Everyone hates going to the Bureau of Motor Vehicles in Indiana.
There’s always a long line, the attendant is less than enthused to see you and everyone in the waiting area is coughing for some reason that’s probably contagious.
You usually leave feeling a little accomplished for conquering what was sure to be the worst part of your day.
Unfortunately, recent events have come to light that show us that we may have more reasons to hate the BMV than we originally thought.
Since 2004, according to BMV Commissioner Don Snemis, the BMV has been overcharging Indiana motorists in excise tax.
These overcharges total more than $29 million from about 180,000 Indiana ?motorists.
The BMV stated that its automatic computer system didn’t apply the appropriate Consumer Price Index-based adjustment factor when calculating how much drivers owed in taxes.
This is unacceptable on the most basic levels. One of the BMV’s main purposes is to manage and levy taxes that relate to motor vehicles.
However, the BMV hasn’t just been caught overcharging motorists with excise taxes.
Last August, the BMV settled a class-action lawsuit by agreeing to refund $30 million to drivers they overcharged for operator’s licenses.
That means that, during the past year, the BMV has admitted to overcharging Hoosier drivers almost $60 million.
Former BMV Deputy Director Matthew Foley testified under oath on video that he told top BMV officials the agency was overcharging motorists.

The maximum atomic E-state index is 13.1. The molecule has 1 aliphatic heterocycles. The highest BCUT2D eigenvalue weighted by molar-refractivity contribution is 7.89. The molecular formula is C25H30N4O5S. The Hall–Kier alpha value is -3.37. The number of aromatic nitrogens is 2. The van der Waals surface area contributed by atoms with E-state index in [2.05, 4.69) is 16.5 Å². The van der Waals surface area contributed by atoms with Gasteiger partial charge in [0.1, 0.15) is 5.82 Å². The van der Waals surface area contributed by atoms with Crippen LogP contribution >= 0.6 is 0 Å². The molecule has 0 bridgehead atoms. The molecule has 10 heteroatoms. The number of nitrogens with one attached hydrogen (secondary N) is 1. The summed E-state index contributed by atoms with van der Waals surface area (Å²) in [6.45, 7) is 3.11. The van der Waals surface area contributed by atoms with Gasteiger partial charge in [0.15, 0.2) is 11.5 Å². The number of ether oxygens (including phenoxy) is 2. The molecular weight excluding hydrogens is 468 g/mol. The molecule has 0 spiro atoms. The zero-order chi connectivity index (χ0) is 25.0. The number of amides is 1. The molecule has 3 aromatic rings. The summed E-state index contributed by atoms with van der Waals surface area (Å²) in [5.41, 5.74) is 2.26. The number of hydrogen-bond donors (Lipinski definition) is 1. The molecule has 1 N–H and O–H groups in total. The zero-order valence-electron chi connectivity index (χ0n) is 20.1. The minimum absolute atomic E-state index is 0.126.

Foley alleged the officials took no steps to refund Hoosiers due to budget concerns.
Earlier this week, the BMV requested a gag order, or an order banning the release of information to the public, regarding the taped dispositions by Foley.
The BMV is one of the most commonly recognized and utilized agencies in the state of Indiana. It serves millions of Hoosiers who should be able to trust the agency.
But it appears the BMV has been on too long of a leash for its own good. Now, the agency has tangled thousands upon thousands of Hoosiers in a complicated web of ?inaccurate charges and refunds.
The BMV, and everyone with a moderate amount of influence over the agency, should be thoroughly investigated. Foley’s allegations call into question the honesty of our state government.
Now, county governments, the main recipients of the excise tax, will face an estimated $6 million budget cut during the next two years.
The government of Indiana needs to be more transparent and more open to improvement. Otherwise, we’ll keep hurting our citizens, in more ways than one.